Australian companies are particularly prominent in the global mining sector. There are over 650 mining companies listed on the Australian stock exchange with projects in over 100 countries. We also need to add the many unlisted companies operating abroad.

What are you doing?

TI Australia engages with companies in various ways, for example through our regular multi-stakeholder roundtable discussions.

We’re also working with small and junior companies. These companies are often the most exposed to corruption risks, but least involved in initiatives to strengthen business integrity. So we’re partnering with industry associations to help junior mining companies to understand the risks and consequences of corruption and provide practical resources so that they can put in place policies and procedures to minimise and manage corruption risks in their projects.

Mongolia: Policy inputs for beneficial ownership due diligence

Interview with Munkhjargal Enkhbaatar, Project Coordinator, Transparency International Mongolia

What’s the problem?

When we assessed the licensing process in 2017, we found that shell companies and speculators were easily able to obtain mining licences.

This is because Mongolia – like many countries – does not do background checks, proper due diligence on companies applying for licences or their real beneficial owners.

Without knowing who is really behind the company, governments can end up granting rights to applicants with a history of corruption or to entities that will not carry out the mining activities responsibly. Opaque corporate structures can also be used to hide political connections and conflicts of interest.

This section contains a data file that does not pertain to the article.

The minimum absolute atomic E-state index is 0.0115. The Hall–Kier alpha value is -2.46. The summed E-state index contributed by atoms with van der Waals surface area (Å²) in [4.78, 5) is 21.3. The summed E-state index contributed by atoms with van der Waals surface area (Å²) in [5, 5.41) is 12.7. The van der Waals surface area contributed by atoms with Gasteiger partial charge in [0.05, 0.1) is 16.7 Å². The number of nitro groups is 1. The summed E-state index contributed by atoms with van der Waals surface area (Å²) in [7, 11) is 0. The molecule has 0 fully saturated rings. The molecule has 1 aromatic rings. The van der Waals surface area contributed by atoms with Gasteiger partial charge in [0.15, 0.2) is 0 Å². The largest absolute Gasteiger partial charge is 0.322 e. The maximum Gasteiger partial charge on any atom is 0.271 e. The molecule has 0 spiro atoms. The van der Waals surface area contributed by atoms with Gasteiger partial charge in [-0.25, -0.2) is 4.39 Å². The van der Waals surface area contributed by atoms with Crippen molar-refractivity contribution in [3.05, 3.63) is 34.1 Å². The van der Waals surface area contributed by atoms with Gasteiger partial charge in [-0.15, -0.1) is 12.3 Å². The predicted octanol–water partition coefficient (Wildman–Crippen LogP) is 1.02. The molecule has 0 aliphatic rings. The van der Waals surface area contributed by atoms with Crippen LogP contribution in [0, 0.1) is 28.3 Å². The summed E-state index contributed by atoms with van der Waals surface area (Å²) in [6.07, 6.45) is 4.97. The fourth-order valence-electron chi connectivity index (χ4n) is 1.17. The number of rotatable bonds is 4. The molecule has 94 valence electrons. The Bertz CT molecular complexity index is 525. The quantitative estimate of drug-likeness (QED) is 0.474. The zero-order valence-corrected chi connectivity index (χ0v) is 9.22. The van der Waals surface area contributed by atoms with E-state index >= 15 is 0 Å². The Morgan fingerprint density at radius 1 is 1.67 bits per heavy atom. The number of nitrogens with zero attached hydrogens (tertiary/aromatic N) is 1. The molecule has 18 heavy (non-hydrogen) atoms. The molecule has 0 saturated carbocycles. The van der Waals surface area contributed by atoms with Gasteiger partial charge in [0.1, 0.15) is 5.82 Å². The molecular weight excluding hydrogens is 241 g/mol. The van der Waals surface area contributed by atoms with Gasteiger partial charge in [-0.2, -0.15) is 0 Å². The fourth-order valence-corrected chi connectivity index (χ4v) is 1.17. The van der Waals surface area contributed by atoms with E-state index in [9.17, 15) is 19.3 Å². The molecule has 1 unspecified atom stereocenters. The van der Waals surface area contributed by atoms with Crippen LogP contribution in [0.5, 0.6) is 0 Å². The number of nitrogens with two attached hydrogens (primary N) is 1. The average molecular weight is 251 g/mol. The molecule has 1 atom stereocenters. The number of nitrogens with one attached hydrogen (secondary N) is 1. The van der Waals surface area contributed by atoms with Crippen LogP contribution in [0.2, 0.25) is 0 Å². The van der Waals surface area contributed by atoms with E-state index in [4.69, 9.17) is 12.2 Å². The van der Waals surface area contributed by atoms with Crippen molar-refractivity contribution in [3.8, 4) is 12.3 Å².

In Mongolia many companies apply for licences, never intending to mine, but rather to sell the licence for profit – without any real government oversight.

What are you doing?

 Mongolia is a member of the Extractive Industries Transparency Initiative. This means our country has made a commitment to require all extractives companies to disclose their real beneficial owners.

Disclosure is important, but it’s only the first step: government officials need to use the beneficial ownership information as part of due diligence to determine if a company is suitable to be granted a licence.

Working with other civil society organisations, we set up an inter-departmental Beneficial Ownership Advisory Group to discuss the potential roles and contributions of the participating government agencies and departments. This group included the Ministry of Mining, state taxation, licence registration and inspection office representatives.

With our civil society partners, we also studied the laws and licensing protocols to identify what changes the government would need to make to effectively screen the beneficial owners of licence applicants.

What progress have you made?

 In late 2019, we co-hosted a meeting with the Anti-Corruption Agency where we briefed a range of government agencies and departments on our recommendations and international best practice.

As a member of the official working group on Mongolia’s new Extractive Industry Transparency Law, we look forward to making useful inputs based on our recommendations to strengthen beneficial ownership and integrity due diligence in Mongolia’s licensing process.

These interviews and videos were created in collaboration with the U4 Anti-Corruption Resource Centre.